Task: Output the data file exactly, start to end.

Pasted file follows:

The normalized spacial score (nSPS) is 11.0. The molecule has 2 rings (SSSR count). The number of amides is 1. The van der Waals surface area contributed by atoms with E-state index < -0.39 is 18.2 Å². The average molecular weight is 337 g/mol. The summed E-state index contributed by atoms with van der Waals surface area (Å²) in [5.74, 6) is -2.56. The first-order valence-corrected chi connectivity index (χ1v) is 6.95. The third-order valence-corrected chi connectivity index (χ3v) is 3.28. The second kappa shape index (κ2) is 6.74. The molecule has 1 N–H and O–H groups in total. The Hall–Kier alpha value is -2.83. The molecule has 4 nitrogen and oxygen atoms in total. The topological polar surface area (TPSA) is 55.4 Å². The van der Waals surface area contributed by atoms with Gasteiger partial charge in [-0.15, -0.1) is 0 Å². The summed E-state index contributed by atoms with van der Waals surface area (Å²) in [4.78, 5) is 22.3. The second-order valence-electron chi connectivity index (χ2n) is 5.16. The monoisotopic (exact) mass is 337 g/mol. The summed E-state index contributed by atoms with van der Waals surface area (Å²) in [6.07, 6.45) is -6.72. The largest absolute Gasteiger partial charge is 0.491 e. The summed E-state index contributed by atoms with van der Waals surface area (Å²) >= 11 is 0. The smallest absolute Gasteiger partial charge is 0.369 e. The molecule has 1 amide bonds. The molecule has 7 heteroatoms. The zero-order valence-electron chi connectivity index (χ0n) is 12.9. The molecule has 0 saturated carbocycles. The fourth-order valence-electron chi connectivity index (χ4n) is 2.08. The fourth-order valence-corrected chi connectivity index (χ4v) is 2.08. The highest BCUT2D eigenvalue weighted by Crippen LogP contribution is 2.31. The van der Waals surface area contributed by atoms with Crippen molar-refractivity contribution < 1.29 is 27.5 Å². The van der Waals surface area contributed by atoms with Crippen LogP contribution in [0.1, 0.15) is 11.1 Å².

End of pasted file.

The normalized spacial score (nSPS) is 11.0. The molecule has 2 rings (SSSR count). The number of amides is 1. The van der Waals surface area contributed by atoms with E-state index < -0.39 is 18.2 Å². The average molecular weight is 337 g/mol. The summed E-state index contributed by atoms with van der Waals surface area (Å²) in [5.74, 6) is -2.56. The first-order valence-corrected chi connectivity index (χ1v) is 6.95. The third-order valence-corrected chi connectivity index (χ3v) is 3.28. The second kappa shape index (κ2) is 6.74. The molecule has 1 N–H and O–H groups in total. The Hall–Kier alpha value is -2.83. The molecule has 4 nitrogen and oxygen atoms in total. The topological polar surface area (TPSA) is 55.4 Å². The van der Waals surface area contributed by atoms with Gasteiger partial charge in [-0.15, -0.1) is 0 Å². The summed E-state index contributed by atoms with van der Waals surface area (Å²) in [4.78, 5) is 22.3. The second-order valence-electron chi connectivity index (χ2n) is 5.16. The monoisotopic (exact) mass is 337 g/mol. The summed E-state index contributed by atoms with van der Waals surface area (Å²) in [6.07, 6.45) is -6.72. The largest absolute Gasteiger partial charge is 0.491 e. The summed E-state index contributed by atoms with van der Waals surface area (Å²) >= 11 is 0. The smallest absolute Gasteiger partial charge is 0.369 e. The molecule has 1 amide bonds. The molecule has 7 heteroatoms. The zero-order valence-electron chi connectivity index (χ0n) is 12.9. The molecule has 0 saturated carbocycles. The fourth-order valence-electron chi connectivity index (χ4n) is 2.08. The fourth-order valence-corrected chi connectivity index (χ4v) is 2.08. The highest BCUT2D eigenvalue weighted by Crippen LogP contribution is 2.31. The van der Waals surface area contributed by atoms with Crippen molar-refractivity contribution < 1.29 is 27.5 Å². The van der Waals surface area contributed by atoms with Crippen LogP contribution in [0.1, 0.15) is 11.1 Å².